Saturday, 15 July 2006

The Role of Microbial Chitinoclastic Complex in Soil.

Natalia A. Manucharova1, Alexeys M. Yaroslavtsev1, Elvira V. Belova1, and Alexei L. Stepanov2. (1) Moscow Lomonosov State Univ, Dept of Soil Science, Leninskie gori, Moscow, Russia, (2) Dept of Soil Science, Moscow State Univ, Vorobiovi gori, Moscow, Russia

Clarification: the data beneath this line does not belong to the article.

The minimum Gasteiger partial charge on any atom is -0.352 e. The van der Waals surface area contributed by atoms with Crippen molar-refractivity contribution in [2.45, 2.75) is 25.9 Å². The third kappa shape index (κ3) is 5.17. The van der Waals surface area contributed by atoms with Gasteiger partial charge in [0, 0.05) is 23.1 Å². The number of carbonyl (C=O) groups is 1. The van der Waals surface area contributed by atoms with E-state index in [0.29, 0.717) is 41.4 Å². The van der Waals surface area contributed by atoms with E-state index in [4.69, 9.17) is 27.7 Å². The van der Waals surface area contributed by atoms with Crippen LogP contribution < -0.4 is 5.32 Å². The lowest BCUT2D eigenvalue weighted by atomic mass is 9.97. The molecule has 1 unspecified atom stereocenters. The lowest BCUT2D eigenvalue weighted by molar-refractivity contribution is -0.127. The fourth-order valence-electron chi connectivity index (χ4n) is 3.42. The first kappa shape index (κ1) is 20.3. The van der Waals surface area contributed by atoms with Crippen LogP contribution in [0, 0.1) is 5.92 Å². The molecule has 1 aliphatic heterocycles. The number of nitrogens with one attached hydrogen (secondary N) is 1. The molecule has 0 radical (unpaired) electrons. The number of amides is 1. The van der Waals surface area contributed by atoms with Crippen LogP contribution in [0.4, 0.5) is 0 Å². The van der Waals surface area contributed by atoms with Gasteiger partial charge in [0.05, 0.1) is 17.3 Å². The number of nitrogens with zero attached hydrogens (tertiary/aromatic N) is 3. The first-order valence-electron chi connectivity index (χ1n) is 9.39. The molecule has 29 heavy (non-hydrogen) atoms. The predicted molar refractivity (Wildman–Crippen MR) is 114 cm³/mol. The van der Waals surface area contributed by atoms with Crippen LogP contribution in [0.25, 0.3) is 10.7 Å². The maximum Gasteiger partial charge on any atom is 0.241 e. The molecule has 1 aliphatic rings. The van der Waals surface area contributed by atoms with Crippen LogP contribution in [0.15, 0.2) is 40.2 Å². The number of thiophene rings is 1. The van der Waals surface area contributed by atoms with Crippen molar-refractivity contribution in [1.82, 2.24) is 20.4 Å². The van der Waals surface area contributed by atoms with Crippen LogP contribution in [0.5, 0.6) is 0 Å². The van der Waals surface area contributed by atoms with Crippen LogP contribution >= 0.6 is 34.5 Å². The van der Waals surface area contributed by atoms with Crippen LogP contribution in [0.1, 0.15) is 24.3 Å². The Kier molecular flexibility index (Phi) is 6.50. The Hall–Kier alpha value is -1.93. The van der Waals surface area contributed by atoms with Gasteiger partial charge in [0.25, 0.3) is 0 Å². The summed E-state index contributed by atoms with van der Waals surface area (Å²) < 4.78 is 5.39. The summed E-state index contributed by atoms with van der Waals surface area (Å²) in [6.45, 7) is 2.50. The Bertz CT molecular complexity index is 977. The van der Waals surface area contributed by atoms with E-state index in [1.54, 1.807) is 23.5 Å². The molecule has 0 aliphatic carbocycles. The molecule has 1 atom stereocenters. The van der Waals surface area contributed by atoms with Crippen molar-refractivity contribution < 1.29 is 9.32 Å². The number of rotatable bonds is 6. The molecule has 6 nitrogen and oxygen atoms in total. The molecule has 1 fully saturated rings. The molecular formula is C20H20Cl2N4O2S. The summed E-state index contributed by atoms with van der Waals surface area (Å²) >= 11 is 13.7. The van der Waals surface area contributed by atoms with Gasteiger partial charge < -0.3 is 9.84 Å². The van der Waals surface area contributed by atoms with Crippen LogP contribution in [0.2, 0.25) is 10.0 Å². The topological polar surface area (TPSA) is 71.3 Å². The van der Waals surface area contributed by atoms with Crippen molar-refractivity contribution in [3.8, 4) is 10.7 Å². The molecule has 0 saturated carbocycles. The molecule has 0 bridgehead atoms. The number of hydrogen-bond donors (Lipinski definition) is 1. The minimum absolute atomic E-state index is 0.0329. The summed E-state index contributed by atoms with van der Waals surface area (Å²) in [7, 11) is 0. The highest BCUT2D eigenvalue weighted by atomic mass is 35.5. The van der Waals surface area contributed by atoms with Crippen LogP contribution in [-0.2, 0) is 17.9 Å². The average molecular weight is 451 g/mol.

Chitin is one of the most abundant organic polymer in soils, coming only second after cellulose among polysaccharide. This organic substance is included in fungal cell walls, exoskeletons of arthropods and insects. Microbial chitin degradation in soil, involves hydrolysis of the glycosidic bonds by the action of exo- and endo-chitinases. Chitinase genes can be found in a range of bacteria, actinomycetes and fungi. Chitinoclastic microorganisms could be used against plant fungi diseases. Despite of the great importance of chitin in natural ecosystems there is a lack of information about the contribution of different groups of organisms to its degradation. The purpose of this research was studying soil microbial cells and chitinoclastic biomass dynamics complex under aerobic and anaerobic conditions in 3 soil types: gray forest, chernozem and chestnut soils. Two series of experiments were performed: one part of soil samples was incubated under aerobic conditions and another part - anaerobic ones for 1 month at ambient temperature (25oC). Anaerobic conditions above soil samples were created by substitutions of an atmospheric gas phase with nitrogen (N2). The samples of native soils (without chitin application) were taken as control. The amount of cells and biomass of soil chitinolytic microorganisms were evaluated by direct luminescent-microscopic method. The carbon dioxide and methane emission were measured by gas chromatography method. Chitin was intensively decomposed in soils under aerobic and anaerobic conditions. Under aerobic conditions chitin degradation was carried out by three groups of microorganisms: fungi, actinomycetes and unicellular bacteria. The study of the structure of chitinolytic complex in soils demonstrated, that the cell amount and the biomass of all groups of microorganisms (bacteria, fungi and actinomycetes) increased in soil enriched with chitin, as compared with control samples. However, the calculation of prokariote part from total microbial biomass showed increasing prokariote biomass from 16% to 35% as compared with eucariot under chitin decompose in soil. This peculiarity indicates a liding prokaryotes role in chitin decompose under aerobic conditions. Using of the successional analysis of the chitinolytic complex let to discover the domination of the actinomycetes on the beginning and the final studies of the succession initiating by wetting and adding chitin into the different types of soils. Under anaerobic conditions, soil chitin degradation is carried out by the prokaryotes group of microorganisms: actinomycetes and unicellular bacteria. Some researchers proposed anaerobic pathway of chitin decomposition. The actinomycetes biomass was most actively increased among other microbial organisms. Actinomycetes mycelium and biomass was longer in chitin content variant in 2,5 times above, than in the comparison template. For bacteria the similar ratio was only 1,2 times. The length of a fungi mycelium and biomass in a sample with chitin was less in comparison with the control samples. It may be explained by activity of fungal chitininolitic complex, which supresses fungi growth. Such type of chitin transformation was found in all soils studied. Thus, anaerobic chitin degradation in soils is carried out by prokaryotic microorganisms, among prokatiotes - actinomycetes. The emission of carbon dioxide (under aerobic conditions) and methane (under anaerobic conditions) from soils enriched with chitin excides the samples without organic matter (chitin). The high level of carbon dioxide and methane emission was found from soils with low organic matter contents. It was shown that in soils under aerobic conditions the peak of CO2 emission was observed on 1-2 weeks of incubation, under anaerobic conditions CH4 emission reached the maximal level at 3-4 weeks of incubation, according to the changes in quantity and biomass of chitinoclastic microorganisms in soils. Thus, chitin is one of the most significant structure elements in transformation carbon and nitrogen content substances in soil; and all the studied groups of microorganisms participate in it's decomposition. All using methods (luminescent-microscopic, succession and gas chromatography methods) allowed to describe the process of chitin decomposition. We have shown that actinomycetes play the major role in chitin transformation in soil.

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